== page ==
• Onset of efficacy
  • Migraine preventive clinical trial

Background

Migraine can result in severe disability with substantial burden for patients and families [1, 2]. Disruptions to work life, activities of daily living, social and leisure activities, and physical and emotional functioning may occur both during and between migraine attacks [3, 4]. Migraine-related disability and burden is present in patients with episodic migraine (EM) and those with chronic migraine (CM), and studies show patients prefer effective and well-tolerated preventive treatments with rapid onset of action [5].

In order to avoid adverse effects, most commonly prescribed preventive medications (e.g. beta-blockers, tricyclic antidepressants, topiramate, and valproate) require titration, and once the proper dose is attained, efficacy can still be delayed. This delay in efficacy, coupled with tolerability issues, contributes to poor adherence and, ultimately, failed migraine prevention. Achieving rapid efficacy of c migraine preventive therapy could reduce the need for acute treatments or even, in some particularly severe situations, transitional therapies (e.g. corticosteroids) that are required when patients have to wait for a migraine preventive therapy to have an effect [6].

Research on migraine neurobiology conducted over the last two decades demonstrated that calcitonin gene-related peptide (CGRP) plays an important role in migraine pathophysiology, and that targeting this pathway can be an effective preventive treatment strategy for migraine [79]. Erenumab is a fully human monoclonal antibody (mAb) that binds and inhibits the canonical CGRP receptor [10]. The efficacy and safety of erenumab 70 mg and 140 mg monthly have been shown in a 24-week, double-blind, placebo-controlled clinical trial in EM [11] (STRIVE) and a pivotal 12-week double-blind, placebo-controlled clinical trial in CM [12]. In these 2 studies, both doses of erenumab were effective in reducing monthly migraine days (MMD; primary efficacy measure in both studies) at all monthly time points tested in patients receiving regular treatment every 4 weeks, including the earliest pre-specified time point of Week 4, which suggests that both doses of erenumab could also be effective at even earlier time points [11, 12].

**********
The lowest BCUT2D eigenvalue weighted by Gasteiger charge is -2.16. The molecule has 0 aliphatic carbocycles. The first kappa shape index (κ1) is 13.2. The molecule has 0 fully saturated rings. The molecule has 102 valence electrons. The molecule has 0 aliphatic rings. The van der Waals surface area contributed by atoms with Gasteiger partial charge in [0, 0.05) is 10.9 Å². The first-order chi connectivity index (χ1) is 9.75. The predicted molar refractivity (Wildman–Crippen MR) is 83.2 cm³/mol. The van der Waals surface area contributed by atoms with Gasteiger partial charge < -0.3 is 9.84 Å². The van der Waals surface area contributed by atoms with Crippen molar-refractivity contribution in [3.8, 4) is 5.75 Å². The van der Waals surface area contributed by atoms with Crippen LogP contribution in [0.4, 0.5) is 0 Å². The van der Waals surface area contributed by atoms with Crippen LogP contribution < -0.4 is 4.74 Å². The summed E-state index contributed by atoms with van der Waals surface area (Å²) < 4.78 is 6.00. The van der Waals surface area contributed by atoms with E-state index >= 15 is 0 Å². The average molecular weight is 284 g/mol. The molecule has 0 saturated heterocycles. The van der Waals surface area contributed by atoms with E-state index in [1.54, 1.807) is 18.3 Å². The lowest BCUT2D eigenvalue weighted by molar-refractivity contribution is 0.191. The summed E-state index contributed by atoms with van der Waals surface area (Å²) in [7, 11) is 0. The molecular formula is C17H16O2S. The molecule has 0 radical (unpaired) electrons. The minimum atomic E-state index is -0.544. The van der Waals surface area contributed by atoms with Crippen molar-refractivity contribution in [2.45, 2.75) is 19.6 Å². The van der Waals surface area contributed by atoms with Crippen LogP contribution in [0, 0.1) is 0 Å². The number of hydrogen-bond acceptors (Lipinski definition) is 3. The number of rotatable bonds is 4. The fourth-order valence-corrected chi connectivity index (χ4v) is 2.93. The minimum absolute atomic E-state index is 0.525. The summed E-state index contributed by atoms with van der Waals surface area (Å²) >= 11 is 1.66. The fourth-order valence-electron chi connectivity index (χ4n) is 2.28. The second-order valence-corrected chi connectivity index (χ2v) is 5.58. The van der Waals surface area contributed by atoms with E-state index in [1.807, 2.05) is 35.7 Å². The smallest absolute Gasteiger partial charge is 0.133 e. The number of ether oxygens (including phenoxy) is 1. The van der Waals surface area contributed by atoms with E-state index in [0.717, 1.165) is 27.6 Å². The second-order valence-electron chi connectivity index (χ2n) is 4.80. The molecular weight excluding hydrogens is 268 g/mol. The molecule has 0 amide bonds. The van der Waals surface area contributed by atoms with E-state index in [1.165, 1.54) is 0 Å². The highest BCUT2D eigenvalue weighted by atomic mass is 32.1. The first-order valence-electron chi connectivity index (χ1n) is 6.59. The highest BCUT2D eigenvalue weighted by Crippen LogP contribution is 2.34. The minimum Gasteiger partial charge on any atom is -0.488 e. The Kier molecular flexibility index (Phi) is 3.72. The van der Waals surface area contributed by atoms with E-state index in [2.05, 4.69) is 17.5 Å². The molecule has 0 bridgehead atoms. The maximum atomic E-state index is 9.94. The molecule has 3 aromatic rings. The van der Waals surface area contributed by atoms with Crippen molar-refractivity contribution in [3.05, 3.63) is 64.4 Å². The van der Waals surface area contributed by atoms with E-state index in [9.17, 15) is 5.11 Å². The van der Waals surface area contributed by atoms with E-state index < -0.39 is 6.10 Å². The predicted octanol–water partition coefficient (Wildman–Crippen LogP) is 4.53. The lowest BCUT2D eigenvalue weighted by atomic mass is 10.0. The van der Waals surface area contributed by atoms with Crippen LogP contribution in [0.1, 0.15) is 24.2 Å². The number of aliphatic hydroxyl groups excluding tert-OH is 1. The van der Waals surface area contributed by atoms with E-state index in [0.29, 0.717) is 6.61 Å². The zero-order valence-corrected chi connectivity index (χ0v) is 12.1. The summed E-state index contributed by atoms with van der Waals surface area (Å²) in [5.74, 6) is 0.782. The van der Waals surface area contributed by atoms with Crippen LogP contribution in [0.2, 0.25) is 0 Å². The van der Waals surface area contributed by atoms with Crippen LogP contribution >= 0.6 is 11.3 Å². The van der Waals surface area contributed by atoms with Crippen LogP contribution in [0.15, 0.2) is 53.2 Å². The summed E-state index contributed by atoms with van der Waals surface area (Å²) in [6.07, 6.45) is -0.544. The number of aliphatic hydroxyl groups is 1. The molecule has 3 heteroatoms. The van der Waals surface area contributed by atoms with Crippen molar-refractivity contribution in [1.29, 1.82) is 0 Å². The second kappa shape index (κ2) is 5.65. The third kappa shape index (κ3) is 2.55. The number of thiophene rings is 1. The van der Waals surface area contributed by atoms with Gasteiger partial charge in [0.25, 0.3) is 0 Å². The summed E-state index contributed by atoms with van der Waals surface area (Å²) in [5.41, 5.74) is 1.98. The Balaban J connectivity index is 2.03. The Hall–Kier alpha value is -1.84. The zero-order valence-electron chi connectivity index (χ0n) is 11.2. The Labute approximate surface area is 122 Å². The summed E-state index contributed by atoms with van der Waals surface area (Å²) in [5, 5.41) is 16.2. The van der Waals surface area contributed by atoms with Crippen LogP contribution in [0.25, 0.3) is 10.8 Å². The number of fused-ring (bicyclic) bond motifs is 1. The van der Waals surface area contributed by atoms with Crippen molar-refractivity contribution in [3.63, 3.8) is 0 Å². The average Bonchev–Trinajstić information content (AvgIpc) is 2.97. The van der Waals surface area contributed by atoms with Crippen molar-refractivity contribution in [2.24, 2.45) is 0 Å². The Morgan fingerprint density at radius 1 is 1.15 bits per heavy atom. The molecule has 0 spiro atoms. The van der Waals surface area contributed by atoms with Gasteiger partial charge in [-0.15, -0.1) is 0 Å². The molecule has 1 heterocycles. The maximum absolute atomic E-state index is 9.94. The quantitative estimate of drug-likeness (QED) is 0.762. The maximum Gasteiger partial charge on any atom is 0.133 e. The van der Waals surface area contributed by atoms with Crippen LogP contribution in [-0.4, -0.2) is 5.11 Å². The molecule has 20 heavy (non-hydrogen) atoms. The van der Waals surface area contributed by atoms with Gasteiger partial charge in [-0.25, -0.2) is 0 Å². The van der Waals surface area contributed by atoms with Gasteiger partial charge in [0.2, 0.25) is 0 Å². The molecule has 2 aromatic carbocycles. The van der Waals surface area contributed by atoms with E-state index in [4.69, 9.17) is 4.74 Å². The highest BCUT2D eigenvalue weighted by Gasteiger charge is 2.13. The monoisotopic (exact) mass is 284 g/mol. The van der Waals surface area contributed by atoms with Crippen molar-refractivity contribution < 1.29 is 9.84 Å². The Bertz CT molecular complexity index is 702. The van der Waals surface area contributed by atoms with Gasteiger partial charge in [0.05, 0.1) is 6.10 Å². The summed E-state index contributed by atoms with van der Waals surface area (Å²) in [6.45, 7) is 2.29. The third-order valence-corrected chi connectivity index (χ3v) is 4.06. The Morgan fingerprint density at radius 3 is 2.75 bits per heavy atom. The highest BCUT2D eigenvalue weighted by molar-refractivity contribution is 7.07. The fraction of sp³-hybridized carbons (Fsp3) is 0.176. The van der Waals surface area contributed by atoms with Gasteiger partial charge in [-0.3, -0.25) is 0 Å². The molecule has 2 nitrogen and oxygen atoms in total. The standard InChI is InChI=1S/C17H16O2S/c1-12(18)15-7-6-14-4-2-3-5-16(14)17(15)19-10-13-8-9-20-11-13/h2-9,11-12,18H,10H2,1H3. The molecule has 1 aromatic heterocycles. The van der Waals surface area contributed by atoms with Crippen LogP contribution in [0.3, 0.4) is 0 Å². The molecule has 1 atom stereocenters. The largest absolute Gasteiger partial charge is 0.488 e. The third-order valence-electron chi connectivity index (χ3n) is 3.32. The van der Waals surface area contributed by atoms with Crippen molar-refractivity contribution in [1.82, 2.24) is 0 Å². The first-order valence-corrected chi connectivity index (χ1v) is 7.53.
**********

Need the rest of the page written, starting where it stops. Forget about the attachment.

There are no standard methodological approaches for assessing time to initial onset of efficacy in preventive therapies for migraine. Clinical trial endpoints typically compare mean MMD during treatment to MMD during a 1-month baseline. As the earliest pre-specified efficacy time point in erenumab prevention trials was Month 1 (Week 4), in order to further refine our understanding of the time to onset of efficacy of erenumab, we conducted post hoc analyses of these two pivotal studies in EM and CM, during the double blind phase, at time points earlier than Week 4. We focused on migraine day frequency here, as it is the most relevant measure, and it is related to primary and key secondary endpoints in our studies.

Methods